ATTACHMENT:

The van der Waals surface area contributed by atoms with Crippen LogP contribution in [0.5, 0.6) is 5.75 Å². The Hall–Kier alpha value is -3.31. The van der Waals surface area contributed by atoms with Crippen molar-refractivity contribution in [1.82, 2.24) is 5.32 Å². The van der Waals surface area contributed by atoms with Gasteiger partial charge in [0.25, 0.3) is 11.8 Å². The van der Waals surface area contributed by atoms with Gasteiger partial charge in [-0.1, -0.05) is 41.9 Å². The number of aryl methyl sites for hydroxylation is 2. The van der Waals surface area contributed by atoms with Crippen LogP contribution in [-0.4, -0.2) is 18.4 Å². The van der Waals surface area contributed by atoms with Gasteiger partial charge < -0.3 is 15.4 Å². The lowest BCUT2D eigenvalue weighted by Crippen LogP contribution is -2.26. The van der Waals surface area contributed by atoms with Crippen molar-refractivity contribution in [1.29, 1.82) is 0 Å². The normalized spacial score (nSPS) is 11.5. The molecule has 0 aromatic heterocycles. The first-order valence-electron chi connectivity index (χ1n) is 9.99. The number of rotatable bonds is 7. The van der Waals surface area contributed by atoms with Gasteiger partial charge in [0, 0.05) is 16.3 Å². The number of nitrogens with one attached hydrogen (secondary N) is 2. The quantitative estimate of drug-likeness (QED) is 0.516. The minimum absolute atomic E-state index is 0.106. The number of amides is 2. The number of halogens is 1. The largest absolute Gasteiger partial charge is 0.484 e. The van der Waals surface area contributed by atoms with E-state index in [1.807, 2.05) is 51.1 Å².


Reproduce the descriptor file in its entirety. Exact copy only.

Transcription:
The van der Waals surface area contributed by atoms with Crippen LogP contribution in [0.5, 0.6) is 5.75 Å². The Hall–Kier alpha value is -3.31. The van der Waals surface area contributed by atoms with Crippen molar-refractivity contribution in [1.82, 2.24) is 5.32 Å². The van der Waals surface area contributed by atoms with Gasteiger partial charge in [0.25, 0.3) is 11.8 Å². The van der Waals surface area contributed by atoms with Gasteiger partial charge in [-0.1, -0.05) is 41.9 Å². The number of aryl methyl sites for hydroxylation is 2. The van der Waals surface area contributed by atoms with Crippen LogP contribution in [-0.4, -0.2) is 18.4 Å². The van der Waals surface area contributed by atoms with Gasteiger partial charge < -0.3 is 15.4 Å². The lowest BCUT2D eigenvalue weighted by Crippen LogP contribution is -2.26. The van der Waals surface area contributed by atoms with Crippen molar-refractivity contribution in [1.29, 1.82) is 0 Å². The normalized spacial score (nSPS) is 11.5. The molecule has 0 aromatic heterocycles. The first-order valence-electron chi connectivity index (χ1n) is 9.99. The number of rotatable bonds is 7. The van der Waals surface area contributed by atoms with Gasteiger partial charge in [0, 0.05) is 16.3 Å². The number of nitrogens with one attached hydrogen (secondary N) is 2. The quantitative estimate of drug-likeness (QED) is 0.516. The minimum absolute atomic E-state index is 0.106. The number of amides is 2. The number of halogens is 1. The largest absolute Gasteiger partial charge is 0.484 e. The van der Waals surface area contributed by atoms with E-state index in [1.807, 2.05) is 51.1 Å².